We get to see a lot of bids within BravoSolution, not only in our work supporting buyers, but also as bidders – competing for business with potential new customers in both public and private sectors.
The vast majority of formal bid processes that we take part in are reassuringly well-planned and managed, with associated documents (or online questionnaires) that are informative, sensibly structured, and reasonably straightforward for bidders to understand and respond against.
But a significant minority are not!
Many contain common errors and omissions that make the bidding process burdensome for bidders and create additional work for the buyer, but are reasonably simple to identify and fix.
So here are a few pointers to help you avoid those classic howlers. I apologise if this sounds like a rant or that I’m teaching you something that you already know, but you’d be amazed at what goes on out there…
As a buyer, you need all participating bidders to provide you with the same specific set of information and/or documents in response to your requirements, so that you can arrive at a robust evaluation decision.
If you’re publishing a bid with numerous supporting documents – for example including fragmented qualification, business, technical and contractual requirements – this process of defining exactly what counts as a response requirement (and bidders then assembling the correct information in the correct formats) has the potential to become very confusing for all concerned.
And when bidders get confused, they tend either to raise numerous clarification questions that you in turn must respond to, or they “get creative” in how they respond, or they walk away.
As the happy users of a best-in-class eSourcing solution, you have the tools – online questionnaires – to formalise your information requirements, and mandate bidders to provide you with the information that you need, in the formats and at the time you need it.
Using online questionnaires can also allow you to manage collaborative evaluations more efficiently, potentially to auto-score bidders on their responses, and to provide automated granular debriefings.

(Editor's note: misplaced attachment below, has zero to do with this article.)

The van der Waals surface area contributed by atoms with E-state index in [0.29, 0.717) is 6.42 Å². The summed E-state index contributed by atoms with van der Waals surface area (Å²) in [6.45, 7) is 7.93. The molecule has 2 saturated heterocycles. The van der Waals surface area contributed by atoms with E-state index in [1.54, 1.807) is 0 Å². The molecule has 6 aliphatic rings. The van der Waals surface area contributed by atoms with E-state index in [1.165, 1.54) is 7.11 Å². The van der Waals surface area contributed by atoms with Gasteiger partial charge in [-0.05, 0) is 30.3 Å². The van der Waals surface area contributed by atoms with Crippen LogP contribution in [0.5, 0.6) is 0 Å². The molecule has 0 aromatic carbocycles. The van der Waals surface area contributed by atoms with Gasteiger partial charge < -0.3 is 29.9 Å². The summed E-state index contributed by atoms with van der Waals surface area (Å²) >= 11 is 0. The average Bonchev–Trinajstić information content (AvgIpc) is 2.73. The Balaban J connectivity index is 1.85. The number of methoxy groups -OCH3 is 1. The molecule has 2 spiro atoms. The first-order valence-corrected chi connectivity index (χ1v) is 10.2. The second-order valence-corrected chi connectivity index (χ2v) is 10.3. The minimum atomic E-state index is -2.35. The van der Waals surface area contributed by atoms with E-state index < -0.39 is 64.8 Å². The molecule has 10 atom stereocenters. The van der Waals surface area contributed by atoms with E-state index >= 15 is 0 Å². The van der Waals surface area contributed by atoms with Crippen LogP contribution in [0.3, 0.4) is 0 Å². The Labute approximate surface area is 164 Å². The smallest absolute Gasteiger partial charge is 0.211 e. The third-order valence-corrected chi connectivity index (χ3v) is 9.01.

You get the picture!
But formalising your requirements doesn’t just help you to gather complete bids and manage efficient evaluations, it helps bidders too.
Whether you’re gathering responses via online forms, or in an Excel sheet, or in a table within a Word document, by breaking your requirements down into a list of discrete questions (preferably organised by stage and by subject) you’re letting bidders see exactly what they’re up against, and you’re making it completely transparent how they should respond in order to be successful, and you’re helping them distribute the workload within their own organisations.
If you can display the available scores per stage/section/question, and flag any questions that are “showstoppers”, that’s even better (and may be a legal requirement).
This process of formalising your requirements may be time-consuming and difficult. Particularly so if your internal customers are unclear of their own requirements, or on the relative prioritisation of those requirements.
But if you don’t do it at some stage, then you can’t arrive at a solid evaluation decision.
So do it first.
2. Be concise
Bidders have no choice but carefully to read everything that you publish in your outgoing bids.
That means all the corporate policy documents, flow-diagrams, business requirements, technical specifications and sets of standard terms.
This is the only way they (we) can be sure that we’re not missing a critical piece of information which could potentially lose us your business, or cost us money if successful in the bid, or otherwise expose the business to unacceptable risk.
And it can take a lot of time.
So please, keep it simple. Aim to provide only the information that bidders need in order to make a complete and high quality response.
3. Avoid Easter eggs
Easter eggs aren’t just a seasonal & topical chocolate treat. If you’re a gamer (and some otherwise perfectly normal people are) then you’ll recognise the term.
An Easter egg is a hidden extra – often a game within a game – that the player can only unlock through extraordinary amounts of time & perseverance.